If you're not with us, you must be a crackpot intellectual

It’s always good to see reasoned debate in our nation’s broadsheets. And then there’s articles like this one, by political scientist John Keane.

Our world is more complex than a novel, but Seeing should open our eyes to the rise of organised opposition to democracy in the early years of the 21st century.

Who are these new opponents? We don’t have to look far. Some opposition comes from crackpot intellectuals. In a recently published, best-selling book, The Myth of the Rational Voter: Why Democracies Choose Bad Policies, which has a dust jacket featuring voters as a flock of sheep, the American economist Bryan Caplan writes that democracies are usually bad for most people. Why? “Voters are worse than ignorant,” he says, “they are irrational – and vote accordingly.”

More worrying is…

Apparently, the rationality of voters is so well-established as to not need defending (better hide those donkey voting studies).

I think there are useful arguments to be made against Caplan, but ‘crackpot intellectual’ isn’t among them.

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4 Responses to If you're not with us, you must be a crackpot intellectual

  1. Sinclair Davidson says:

    Don’t we have to wonder who the crackpot is? I was particularly taken aback by this statement

    The really bad news is that Australia, along with Silvio Berlusconi’s Italy, has led the way towards this new kind of post-democracy, a uberdemocracy that pays lip service to the will of the people, all the while practically degrading the principle of fair-minded power sharing between citizens and governments.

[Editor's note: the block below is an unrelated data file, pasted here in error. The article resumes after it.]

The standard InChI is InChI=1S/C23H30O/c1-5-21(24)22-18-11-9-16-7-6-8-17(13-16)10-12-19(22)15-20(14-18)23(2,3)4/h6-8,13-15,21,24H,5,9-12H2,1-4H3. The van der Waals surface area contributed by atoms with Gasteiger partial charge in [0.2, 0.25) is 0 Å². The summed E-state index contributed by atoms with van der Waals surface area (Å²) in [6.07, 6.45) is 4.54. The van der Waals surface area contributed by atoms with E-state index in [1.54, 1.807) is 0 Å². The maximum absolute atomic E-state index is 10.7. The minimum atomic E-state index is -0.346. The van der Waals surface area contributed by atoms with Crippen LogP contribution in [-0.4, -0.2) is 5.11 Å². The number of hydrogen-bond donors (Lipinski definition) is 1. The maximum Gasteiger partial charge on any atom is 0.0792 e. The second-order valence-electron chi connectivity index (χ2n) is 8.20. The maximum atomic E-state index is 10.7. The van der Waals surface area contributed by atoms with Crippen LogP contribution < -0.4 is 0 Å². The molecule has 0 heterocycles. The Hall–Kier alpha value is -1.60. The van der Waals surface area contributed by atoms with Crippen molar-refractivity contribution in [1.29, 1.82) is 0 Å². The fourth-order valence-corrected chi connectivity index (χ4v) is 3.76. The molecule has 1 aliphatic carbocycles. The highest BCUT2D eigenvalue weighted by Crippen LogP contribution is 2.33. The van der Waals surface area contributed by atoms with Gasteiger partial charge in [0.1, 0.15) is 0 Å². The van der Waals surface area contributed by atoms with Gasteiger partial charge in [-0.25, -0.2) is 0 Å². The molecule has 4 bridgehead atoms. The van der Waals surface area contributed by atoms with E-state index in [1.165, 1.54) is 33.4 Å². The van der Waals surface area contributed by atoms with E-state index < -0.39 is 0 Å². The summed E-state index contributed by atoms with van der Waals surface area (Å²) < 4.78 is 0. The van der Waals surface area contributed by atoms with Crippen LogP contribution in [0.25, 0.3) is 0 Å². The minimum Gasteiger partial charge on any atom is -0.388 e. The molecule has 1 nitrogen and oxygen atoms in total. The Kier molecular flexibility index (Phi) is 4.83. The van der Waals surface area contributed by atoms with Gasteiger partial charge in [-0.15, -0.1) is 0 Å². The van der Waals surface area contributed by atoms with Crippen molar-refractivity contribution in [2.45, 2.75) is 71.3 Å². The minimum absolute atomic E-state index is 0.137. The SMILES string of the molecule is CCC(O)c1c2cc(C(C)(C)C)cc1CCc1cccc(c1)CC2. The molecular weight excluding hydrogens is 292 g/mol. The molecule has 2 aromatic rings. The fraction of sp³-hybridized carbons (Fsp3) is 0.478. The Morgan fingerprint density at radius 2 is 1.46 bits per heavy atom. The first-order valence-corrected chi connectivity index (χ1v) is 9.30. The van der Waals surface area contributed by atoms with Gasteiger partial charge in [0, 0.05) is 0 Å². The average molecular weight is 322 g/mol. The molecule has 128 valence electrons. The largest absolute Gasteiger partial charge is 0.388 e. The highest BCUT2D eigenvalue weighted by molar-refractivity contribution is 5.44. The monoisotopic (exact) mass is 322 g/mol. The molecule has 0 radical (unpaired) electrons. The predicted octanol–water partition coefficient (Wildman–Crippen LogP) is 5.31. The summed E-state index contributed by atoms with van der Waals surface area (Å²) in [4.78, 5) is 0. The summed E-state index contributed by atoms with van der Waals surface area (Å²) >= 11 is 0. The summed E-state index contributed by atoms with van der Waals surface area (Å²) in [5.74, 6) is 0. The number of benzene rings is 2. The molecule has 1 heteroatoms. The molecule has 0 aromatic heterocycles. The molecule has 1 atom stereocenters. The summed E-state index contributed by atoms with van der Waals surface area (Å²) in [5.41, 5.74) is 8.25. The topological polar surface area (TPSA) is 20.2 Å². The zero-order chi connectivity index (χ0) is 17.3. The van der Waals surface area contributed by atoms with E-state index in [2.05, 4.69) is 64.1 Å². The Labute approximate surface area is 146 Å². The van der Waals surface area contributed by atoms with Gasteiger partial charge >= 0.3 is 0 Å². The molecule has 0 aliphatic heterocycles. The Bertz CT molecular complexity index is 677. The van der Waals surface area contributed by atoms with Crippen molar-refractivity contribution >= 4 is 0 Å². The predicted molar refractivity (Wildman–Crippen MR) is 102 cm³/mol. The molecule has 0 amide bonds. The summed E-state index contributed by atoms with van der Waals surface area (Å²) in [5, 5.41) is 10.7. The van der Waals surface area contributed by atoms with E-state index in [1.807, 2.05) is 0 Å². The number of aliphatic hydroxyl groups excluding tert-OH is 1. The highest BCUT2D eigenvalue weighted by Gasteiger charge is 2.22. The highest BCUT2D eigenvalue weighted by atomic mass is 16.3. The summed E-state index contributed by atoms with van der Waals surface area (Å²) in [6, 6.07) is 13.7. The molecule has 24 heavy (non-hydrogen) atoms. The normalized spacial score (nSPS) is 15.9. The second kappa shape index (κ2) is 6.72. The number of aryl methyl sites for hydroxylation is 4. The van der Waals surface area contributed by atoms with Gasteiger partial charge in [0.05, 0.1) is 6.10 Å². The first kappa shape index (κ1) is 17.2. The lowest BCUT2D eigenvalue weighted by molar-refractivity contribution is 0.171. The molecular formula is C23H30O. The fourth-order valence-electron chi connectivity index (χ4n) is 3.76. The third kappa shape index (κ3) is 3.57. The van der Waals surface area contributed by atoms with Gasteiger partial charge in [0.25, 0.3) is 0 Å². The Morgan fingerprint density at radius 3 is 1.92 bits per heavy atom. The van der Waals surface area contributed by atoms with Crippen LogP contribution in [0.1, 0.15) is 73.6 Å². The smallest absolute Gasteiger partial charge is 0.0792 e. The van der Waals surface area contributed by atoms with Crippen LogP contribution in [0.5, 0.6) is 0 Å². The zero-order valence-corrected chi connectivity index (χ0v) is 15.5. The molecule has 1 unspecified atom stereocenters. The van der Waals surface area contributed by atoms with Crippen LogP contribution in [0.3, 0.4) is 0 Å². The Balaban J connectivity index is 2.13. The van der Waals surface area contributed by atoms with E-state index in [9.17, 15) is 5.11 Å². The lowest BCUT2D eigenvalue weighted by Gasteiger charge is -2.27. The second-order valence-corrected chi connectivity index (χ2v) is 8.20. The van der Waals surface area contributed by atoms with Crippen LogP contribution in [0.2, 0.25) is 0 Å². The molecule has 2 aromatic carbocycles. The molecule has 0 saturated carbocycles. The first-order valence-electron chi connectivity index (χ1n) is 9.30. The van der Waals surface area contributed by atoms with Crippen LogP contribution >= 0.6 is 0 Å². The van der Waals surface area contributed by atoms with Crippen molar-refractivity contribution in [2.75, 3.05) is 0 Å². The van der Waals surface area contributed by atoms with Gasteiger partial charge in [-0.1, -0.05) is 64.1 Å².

2. One of Caplan’s ideas is multiple votes for people with economic literacy, but one reason that this is a bad idea is that it would be converted to more votes to people who can pass knowledge test generally – thus giving more weight to academics like Keane, who know more than the punters but are perhaps even more prone to foolishness.

    Caplan’s book doesn’t actually have all that much on solutions to the problems it identifies, but it is an interesting rewrite of the rational ignorance problem, arguing that the wrong things voters think they know are more harmful than pure ignorance.

  3. procrustes says:

    Caplan’s multiple vote idea is a dead duck. His more interesting proposals include: (a) an argument against compulsory voting (b) putting more decisions into the market place, where people are more likely to act rationally and (c) more economic decision making by expert groups, similar to the central bank. Finding situations where (b) and (c) bring net benefits would be no bad thing. As for (a), this is just another supporting argument for getting rid of compulsory voting.

  4. Andrew Leigh says:

    Procrustes, I don’t recall Caplan’s book mentioning compulsory voting (I just checked the index, and the term isn’t listed there).

    One could make such an argument, but it would require showing that reluctant voters (those who only vote because it’s compulsory) are less informed than the rest. So far as I’m aware, no-one has looked at this.

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